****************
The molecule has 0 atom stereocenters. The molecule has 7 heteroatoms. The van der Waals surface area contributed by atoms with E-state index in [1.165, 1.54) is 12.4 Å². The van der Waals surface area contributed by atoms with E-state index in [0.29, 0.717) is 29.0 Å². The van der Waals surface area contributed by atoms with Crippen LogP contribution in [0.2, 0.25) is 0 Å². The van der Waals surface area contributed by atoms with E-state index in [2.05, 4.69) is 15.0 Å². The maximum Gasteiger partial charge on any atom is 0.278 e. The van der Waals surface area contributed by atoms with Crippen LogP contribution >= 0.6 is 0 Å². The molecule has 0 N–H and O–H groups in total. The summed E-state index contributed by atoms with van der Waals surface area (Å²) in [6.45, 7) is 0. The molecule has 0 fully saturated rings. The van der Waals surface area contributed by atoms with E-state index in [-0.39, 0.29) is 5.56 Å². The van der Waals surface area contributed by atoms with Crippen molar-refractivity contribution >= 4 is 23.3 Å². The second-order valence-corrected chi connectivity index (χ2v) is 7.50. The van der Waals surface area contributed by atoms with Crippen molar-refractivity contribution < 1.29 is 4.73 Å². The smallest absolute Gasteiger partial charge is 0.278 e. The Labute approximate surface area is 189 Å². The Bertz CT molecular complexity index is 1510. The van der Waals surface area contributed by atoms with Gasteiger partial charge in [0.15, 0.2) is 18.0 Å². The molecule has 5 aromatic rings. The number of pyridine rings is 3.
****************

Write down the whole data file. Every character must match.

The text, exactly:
The molecule has 0 atom stereocenters. The molecule has 7 heteroatoms. The van der Waals surface area contributed by atoms with E-state index in [1.165, 1.54) is 12.4 Å². The van der Waals surface area contributed by atoms with E-state index in [0.29, 0.717) is 29.0 Å². The van der Waals surface area contributed by atoms with Crippen LogP contribution in [0.2, 0.25) is 0 Å². The van der Waals surface area contributed by atoms with E-state index in [2.05, 4.69) is 15.0 Å². The maximum Gasteiger partial charge on any atom is 0.278 e. The van der Waals surface area contributed by atoms with Crippen LogP contribution >= 0.6 is 0 Å². The molecule has 0 N–H and O–H groups in total. The summed E-state index contributed by atoms with van der Waals surface area (Å²) in [6.45, 7) is 0. The molecule has 0 fully saturated rings. The van der Waals surface area contributed by atoms with E-state index in [-0.39, 0.29) is 5.56 Å². The van der Waals surface area contributed by atoms with Crippen molar-refractivity contribution >= 4 is 23.3 Å². The second-order valence-corrected chi connectivity index (χ2v) is 7.50. The van der Waals surface area contributed by atoms with Crippen molar-refractivity contribution < 1.29 is 4.73 Å². The smallest absolute Gasteiger partial charge is 0.278 e. The Labute approximate surface area is 189 Å². The Bertz CT molecular complexity index is 1510. The van der Waals surface area contributed by atoms with Gasteiger partial charge in [0.15, 0.2) is 18.0 Å². The molecule has 5 aromatic rings. The number of pyridine rings is 3.